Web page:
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Hash bang AJAX URLs no longer supported by Google Webmaster Tools fetch utility?

As I detailed in a Product Forum post...
... the improved fetch functions for Google Webmaster Tools seemingly makes it impossible to retrieve either fetch or fetch-and-render data on hash-bang (#!) URLs.

Prior to the change Google would report on what it saw when the "#!" was transformed to "?escaped_fragment=" as per Google's mechanism for crawling AJAX (where the "ugly URL" was used to fetch an HTML snapshot).

I can transform "#!" to "?escaped_fragment=" myself, but a benefit of the fetch function before is that I could use it to verify that Google was correctly fetching the ugly URL when a #! URL was requested in the first place.

Anyone have any clever ideas about how I could get a bot's-eye view of AJAX now?

cc:  +John Mueller +Maile Ohye 
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+Ben Hicks Ha ... well the WMT changes shouldn't impact the spiderability of Wix sites. :)
Oh that's quite the evolution. Does this mean Google thinks we should simply trust developers with AJAX all of a sudden? That's going to be fun.
+Aaron Bradley - I would assume this has some correlation with the fact that google just announced that they can execute properly formed JavaScript on page. ( ).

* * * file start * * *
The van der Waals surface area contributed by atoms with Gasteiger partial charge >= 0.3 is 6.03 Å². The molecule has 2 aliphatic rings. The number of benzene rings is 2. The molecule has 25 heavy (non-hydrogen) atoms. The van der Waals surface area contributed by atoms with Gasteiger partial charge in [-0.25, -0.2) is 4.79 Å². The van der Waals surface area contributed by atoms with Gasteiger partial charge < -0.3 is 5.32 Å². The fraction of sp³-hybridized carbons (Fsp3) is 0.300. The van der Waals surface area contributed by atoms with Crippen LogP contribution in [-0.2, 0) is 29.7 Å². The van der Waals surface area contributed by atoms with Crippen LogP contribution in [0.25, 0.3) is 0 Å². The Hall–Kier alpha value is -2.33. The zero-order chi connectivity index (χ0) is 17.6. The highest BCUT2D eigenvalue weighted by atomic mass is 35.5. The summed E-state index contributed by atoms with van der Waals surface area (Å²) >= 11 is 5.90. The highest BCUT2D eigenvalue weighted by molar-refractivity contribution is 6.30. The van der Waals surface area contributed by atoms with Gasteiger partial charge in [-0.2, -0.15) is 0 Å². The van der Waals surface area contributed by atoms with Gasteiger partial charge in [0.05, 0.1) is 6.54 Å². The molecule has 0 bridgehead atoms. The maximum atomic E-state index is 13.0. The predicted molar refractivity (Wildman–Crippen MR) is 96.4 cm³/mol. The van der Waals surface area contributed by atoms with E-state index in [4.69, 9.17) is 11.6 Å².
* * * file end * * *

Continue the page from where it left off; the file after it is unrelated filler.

The way that you would get a view on the current way Google views a web document before parsing, is to run a headless browser software. Google has a headless browser type of setup, see above link.

Selenium, is an industry-standard headless browser, so is phantomjs.

That seems like something we should fix / support here too - thanks for posting! In the meantime, you can just rewrite the URLs yourself and submit those.
Thanks +Mark Keller.  Despite the improved JavaScript handling capabilities I'm working on the assumption that the special handling in place for AJAX is still in place.

That is, I would expect that if Google encounters! it will still still fetch the content found at - regardless of how well it can or cannot execute the JavaScript it encounters if it were to try to parse the code of! directly.  In other words, Google will continue to avail themselves of HTML snapshots when they're directed to do.  So far looking at the cache of AJAX pages in index that, indeed, has not changed.

Thanks for the headless browser links though - knew of phantomjs, but now will give selenium a spin too! :)
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